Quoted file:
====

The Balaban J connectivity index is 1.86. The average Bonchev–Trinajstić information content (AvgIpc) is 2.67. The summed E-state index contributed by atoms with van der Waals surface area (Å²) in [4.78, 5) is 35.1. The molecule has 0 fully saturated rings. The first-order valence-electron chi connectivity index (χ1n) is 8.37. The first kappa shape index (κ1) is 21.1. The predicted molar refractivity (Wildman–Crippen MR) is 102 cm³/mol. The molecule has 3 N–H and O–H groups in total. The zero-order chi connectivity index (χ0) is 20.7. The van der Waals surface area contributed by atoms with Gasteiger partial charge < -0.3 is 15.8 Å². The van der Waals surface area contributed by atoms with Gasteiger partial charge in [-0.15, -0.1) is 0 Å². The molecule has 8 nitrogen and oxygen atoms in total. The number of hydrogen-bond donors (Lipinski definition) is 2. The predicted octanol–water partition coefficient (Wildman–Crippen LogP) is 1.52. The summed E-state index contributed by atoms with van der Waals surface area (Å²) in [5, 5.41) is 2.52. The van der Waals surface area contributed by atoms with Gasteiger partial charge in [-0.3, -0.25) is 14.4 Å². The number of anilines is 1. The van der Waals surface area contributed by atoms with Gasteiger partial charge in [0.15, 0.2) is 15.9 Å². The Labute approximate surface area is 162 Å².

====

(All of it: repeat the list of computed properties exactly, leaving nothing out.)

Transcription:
The Balaban J connectivity index is 1.86. The average Bonchev–Trinajstić information content (AvgIpc) is 2.67. The summed E-state index contributed by atoms with van der Waals surface area (Å²) in [4.78, 5) is 35.1. The molecule has 0 fully saturated rings. The first-order valence-electron chi connectivity index (χ1n) is 8.37. The first kappa shape index (κ1) is 21.1. The predicted molar refractivity (Wildman–Crippen MR) is 102 cm³/mol. The molecule has 3 N–H and O–H groups in total. The zero-order chi connectivity index (χ0) is 20.7. The van der Waals surface area contributed by atoms with Gasteiger partial charge < -0.3 is 15.8 Å². The van der Waals surface area contributed by atoms with Gasteiger partial charge in [-0.15, -0.1) is 0 Å². The molecule has 8 nitrogen and oxygen atoms in total. The number of hydrogen-bond donors (Lipinski definition) is 2. The predicted octanol–water partition coefficient (Wildman–Crippen LogP) is 1.52. The summed E-state index contributed by atoms with van der Waals surface area (Å²) in [5, 5.41) is 2.52. The van der Waals surface area contributed by atoms with Gasteiger partial charge in [-0.3, -0.25) is 14.4 Å². The number of anilines is 1. The van der Waals surface area contributed by atoms with Gasteiger partial charge in [0.15, 0.2) is 15.9 Å². The Labute approximate surface area is 162 Å².